After dealing with injury in Athens, diver Justin Wilcock sets his sights on gold for the 2008 Olympics.
At the top of Justin S. Wilcock’s closet sits a hat. Though he doesn’t wear it every day, it serves as a constant reminder of his dream. The logo on the hat reads, “Beijing 2008 Olympics.”
The hat isn’t his first motivational item. When Wilcock, ’05, was a freshman at BYU in 1997, he saw a newspaper article that announced Athens as the locale for the 2004 Olympics. He clipped the article, framed it, and kept it over his bed for seven years, until he’d fulfilled his childhood dream of competing in the Olympics.
At 5 years old, this middle child from small-town Smithfield, Utah, watched the Olympics on television and decided he would one day go. “Some kids want to be in the NBA, some kids want to be doctors, and some kids want to be in the Olympics,” he says. “I was just one of those kids.”
Though he started his athletic career as a gymnast at age 7, he switched to diving at 12 when he realized that diving was just concentrated flipping, the aspect of gymnastics he loved most. He competed in an out-of-state tournament just a few months after he began. “I had the passion for diving right away,” he says. “I love that sensation of going through the air and being upside down.”
Wilcock performed well at competitions throughout the country in high school and was heavily recruited at the collegiate level before choosing BYU, for whom he competed at the NCAA finals his first year. That was the same year he found the newspaper clipping. “I knew Athens would be my Olympics,” he says. “There were a few doubts but in my heart, I knew it was going to happen.”
After a Church mission and two more years of successful competition at BYU, followed by two years of 36-hours-a-week training with a coach in Texas, Wilcock found himself living his dream as one of two men to qualify for the U.S. Olympic diving team for the 3-meter springboard in June 2004. Just a week later, however, he got a stress fracture in his back while weight lifting, leading to two painful months of light training and uncertainty of whether he’d be able to compete.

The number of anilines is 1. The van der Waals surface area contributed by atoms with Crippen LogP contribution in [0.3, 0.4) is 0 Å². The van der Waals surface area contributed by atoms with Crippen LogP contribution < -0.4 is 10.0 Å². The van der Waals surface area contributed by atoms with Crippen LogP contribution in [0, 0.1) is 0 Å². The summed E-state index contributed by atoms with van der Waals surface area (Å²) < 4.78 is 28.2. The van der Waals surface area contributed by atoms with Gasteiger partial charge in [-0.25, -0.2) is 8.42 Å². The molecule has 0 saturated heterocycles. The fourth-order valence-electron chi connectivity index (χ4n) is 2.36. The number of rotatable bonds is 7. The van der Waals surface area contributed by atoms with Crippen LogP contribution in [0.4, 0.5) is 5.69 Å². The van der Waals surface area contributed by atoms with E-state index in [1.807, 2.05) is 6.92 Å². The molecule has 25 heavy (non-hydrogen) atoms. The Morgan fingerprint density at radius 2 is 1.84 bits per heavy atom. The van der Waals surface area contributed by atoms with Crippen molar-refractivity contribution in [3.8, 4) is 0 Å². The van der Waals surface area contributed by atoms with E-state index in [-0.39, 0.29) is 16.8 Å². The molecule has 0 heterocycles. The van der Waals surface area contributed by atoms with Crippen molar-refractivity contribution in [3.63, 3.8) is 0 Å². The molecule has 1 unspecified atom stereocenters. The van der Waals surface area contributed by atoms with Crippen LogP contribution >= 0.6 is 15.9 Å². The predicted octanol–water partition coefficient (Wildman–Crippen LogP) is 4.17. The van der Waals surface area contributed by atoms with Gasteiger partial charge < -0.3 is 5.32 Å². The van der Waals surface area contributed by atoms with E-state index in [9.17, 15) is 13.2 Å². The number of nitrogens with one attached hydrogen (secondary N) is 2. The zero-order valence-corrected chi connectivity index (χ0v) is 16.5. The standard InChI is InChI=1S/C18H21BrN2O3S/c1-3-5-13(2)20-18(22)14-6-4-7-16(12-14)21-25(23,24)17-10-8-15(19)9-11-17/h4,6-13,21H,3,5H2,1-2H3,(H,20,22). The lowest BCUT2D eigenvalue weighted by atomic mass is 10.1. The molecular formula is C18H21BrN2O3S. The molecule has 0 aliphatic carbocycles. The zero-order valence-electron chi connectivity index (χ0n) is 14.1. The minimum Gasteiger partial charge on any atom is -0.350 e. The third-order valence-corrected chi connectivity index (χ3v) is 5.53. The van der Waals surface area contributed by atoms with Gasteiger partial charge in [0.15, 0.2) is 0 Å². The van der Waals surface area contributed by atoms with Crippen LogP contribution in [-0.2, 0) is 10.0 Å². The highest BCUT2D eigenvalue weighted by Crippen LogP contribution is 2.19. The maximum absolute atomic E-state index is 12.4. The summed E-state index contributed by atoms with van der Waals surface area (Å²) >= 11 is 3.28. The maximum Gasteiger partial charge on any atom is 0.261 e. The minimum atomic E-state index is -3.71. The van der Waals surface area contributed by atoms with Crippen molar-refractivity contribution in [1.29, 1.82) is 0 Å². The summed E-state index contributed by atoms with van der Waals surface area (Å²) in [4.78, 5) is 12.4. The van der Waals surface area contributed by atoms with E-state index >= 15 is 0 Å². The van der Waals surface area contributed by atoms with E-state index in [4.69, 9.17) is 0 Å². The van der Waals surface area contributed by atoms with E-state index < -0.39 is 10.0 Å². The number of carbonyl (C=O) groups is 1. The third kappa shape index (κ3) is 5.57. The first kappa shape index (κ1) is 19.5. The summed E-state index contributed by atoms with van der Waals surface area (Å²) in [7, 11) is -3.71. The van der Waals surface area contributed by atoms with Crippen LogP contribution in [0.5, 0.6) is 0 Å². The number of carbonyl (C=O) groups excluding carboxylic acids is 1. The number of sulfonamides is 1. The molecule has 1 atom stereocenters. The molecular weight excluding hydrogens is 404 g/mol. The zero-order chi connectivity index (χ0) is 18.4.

On Aug. 23, the date of his Athens competition, he woke up with a pain level he rates a 9.5 out of 10. “I didn’t have any range of motion, I couldn’t bend over, and I couldn’t arch,” he says. As he warmed up throughout the day, however, he was able to move, and he decided he would compete regardless of the pain or difficulty. “My dives weren’t very pretty,” he says, “but I knew I could do it. My coach said I had earned the right to be there and to compete, and I felt that if I didn’t dive, it wouldn’t have been a complete Olympic experience.”
Wilcock has a hard time watching recordings of those dives now. He finished 32nd out of 32 divers, hitting the board with his foot on his final dive. Despite the painful setbacks, he rates the experience a positive one overall. “I definitely learned humility,” he says, “and I also learned the importance of sticking it through until the end.” Wilcock resumed training in November and goes to rehabilitation sessions three times a week to strengthen the muscles around his spine. He is now looking forward to 2008, when, says BYU diving coach and former Olympic medalist Jon Keith Russell, ’73, “he’ll give anybody a go for the gold—I don’t care who it is.”
Wilcock will graduate in horticulture in April, then move back to Texas, where he hopes to get his MBA while he trains like crazy. And his goal for Beijing?
“Gold medal,” he says, smiling. “All the way. No question.”
Read more at justinwilcock.com